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Marine Bacteria, A Source for Alginolytic Enzyme to Disrupt Pseudomonas aeruginosa Biofilms

1
Department of Microbiology and Immunology, Dalhousie University, Halifax, Nova Scotia, NS B3H 4R2, Canada
2
Department of Biochemistry and Molecular Biology, Dalhousie University, Halifax, Nova Scotia, NS B3H 4R2, Canada
3
National Institute of Oceanography and Fisheries, Cairo 11516, Egypt
*
Authors to whom correspondence should be addressed.
Mar. Drugs 2019, 17(5), 307; https://doi.org/10.3390/md17050307
Received: 3 May 2019 / Revised: 18 May 2019 / Accepted: 22 May 2019 / Published: 24 May 2019
(This article belongs to the Special Issue Marine Bacteria as Sources of Bioactive Compounds)
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Abstract

Pseudomonas aeruginosa biofilms are typically associated with the chronic lung infection of cystic fibrosis (CF) patients and represent a major challenge for treatment. This opportunistic bacterial pathogen secretes alginate, a polysaccharide that is one of the main components of its biofilm. Targeting this major biofilm component has emerged as a tempting therapeutic strategy for tackling biofilm-associated bacterial infections. The enormous potential in genetic diversity of the marine microbial community make it a valuable resource for mining activities responsible for a broad range of metabolic processes, including the alginolytic activity responsible for degrading alginate. A collection of 36 bacterial isolates were purified from marine water based on their alginolytic activity. These isolates were identified based on their 16S rRNA gene sequences. Pseudoalteromonas sp. 1400 showed the highest alginolytic activity and was further confirmed to produce the enzyme alginate lyase. The purified alginate lyase (AlyP1400) produced by Pseudoalteromonas sp. 1400 showed a band of 23 KDa on a protein electrophoresis gel and exhibited a bifunctional lyase activity for both poly-mannuronic acid and poly-glucuronic acid degradation. A tryptic digestion of this gel band analyzed by liquid chromatography-tandem mass spectrometry confirmed high similarity to the alginate lyases in polysaccharide lyase family 18. The purified alginate lyase showed a maximum relative activity at 30 °C at a slightly acidic condition. It decreased the sodium alginate viscosity by over 90% and reduced the P. aeruginosa (strain PA14) biofilms by 69% after 24 h of incubation. The combined activity of AlyP1400 with carbenicillin or ciprofloxacin reduced the P. aeruginosa biofilm thickness, biovolume and surface area in a flow cell system. The present data revealed that AlyP1400 combined with conventional antibiotics helped to disrupt the biofilms produced by P. aeruginosa and can be used as a promising combinational therapeutic strategy. View Full-Text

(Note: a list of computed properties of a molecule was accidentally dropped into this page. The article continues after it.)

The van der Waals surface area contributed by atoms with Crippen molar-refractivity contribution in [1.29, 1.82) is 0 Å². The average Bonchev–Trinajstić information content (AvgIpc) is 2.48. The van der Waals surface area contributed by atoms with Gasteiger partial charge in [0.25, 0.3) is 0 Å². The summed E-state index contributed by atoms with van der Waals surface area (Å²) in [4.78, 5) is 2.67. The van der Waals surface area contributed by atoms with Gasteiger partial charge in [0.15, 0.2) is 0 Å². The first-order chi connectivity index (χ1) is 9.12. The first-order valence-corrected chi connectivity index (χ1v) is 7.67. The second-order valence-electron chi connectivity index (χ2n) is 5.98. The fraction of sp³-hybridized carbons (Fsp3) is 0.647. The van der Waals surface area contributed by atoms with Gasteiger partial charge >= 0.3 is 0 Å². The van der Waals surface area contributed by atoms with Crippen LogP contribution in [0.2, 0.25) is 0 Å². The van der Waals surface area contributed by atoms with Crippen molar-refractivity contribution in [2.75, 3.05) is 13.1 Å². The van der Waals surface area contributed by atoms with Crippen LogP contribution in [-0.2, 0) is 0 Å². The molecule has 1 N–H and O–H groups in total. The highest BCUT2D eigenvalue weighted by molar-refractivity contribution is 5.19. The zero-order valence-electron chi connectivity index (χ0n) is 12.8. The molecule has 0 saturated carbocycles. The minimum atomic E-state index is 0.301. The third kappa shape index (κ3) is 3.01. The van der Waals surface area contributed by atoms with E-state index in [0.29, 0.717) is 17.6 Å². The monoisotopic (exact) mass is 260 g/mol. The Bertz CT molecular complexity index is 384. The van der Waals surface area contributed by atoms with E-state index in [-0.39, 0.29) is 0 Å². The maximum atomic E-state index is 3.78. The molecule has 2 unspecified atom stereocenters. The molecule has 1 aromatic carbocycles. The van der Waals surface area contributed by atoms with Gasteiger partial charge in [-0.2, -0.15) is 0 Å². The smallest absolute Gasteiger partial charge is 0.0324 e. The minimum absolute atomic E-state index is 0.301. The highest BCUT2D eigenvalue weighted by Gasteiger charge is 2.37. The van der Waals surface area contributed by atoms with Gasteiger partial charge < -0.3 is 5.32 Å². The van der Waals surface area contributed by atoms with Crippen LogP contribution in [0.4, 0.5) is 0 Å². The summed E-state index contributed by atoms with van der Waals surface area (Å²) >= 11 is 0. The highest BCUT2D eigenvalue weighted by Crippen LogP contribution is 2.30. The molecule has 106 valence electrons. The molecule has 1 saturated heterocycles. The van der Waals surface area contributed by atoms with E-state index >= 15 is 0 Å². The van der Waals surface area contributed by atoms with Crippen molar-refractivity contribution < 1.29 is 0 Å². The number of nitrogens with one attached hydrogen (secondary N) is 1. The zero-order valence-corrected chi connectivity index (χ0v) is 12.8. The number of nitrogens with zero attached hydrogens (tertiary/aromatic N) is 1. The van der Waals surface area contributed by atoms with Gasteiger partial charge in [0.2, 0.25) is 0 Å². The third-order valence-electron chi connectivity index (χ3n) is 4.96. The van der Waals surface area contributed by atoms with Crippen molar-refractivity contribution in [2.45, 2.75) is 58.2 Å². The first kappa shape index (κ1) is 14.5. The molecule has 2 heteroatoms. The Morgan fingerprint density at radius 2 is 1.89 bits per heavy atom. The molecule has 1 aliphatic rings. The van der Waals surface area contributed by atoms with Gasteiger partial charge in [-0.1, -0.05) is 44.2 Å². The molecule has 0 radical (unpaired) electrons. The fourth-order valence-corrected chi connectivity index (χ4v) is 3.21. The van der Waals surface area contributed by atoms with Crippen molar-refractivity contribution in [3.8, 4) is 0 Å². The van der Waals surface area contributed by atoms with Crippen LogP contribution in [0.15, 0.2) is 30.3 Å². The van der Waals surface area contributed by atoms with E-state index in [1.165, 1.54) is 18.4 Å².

Keywords: marine bacteria; Pseudomonas aeruginosa; biofilm; alginate lyase marine bacteria; Pseudomonas aeruginosa; biofilm; alginate lyase
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Daboor, S.M.; Raudonis, R.; Cohen, A.; Rohde, J.R.; Cheng, Z. Marine Bacteria, A Source for Alginolytic Enzyme to Disrupt Pseudomonas aeruginosa Biofilms. Mar. Drugs 2019, 17, 307.

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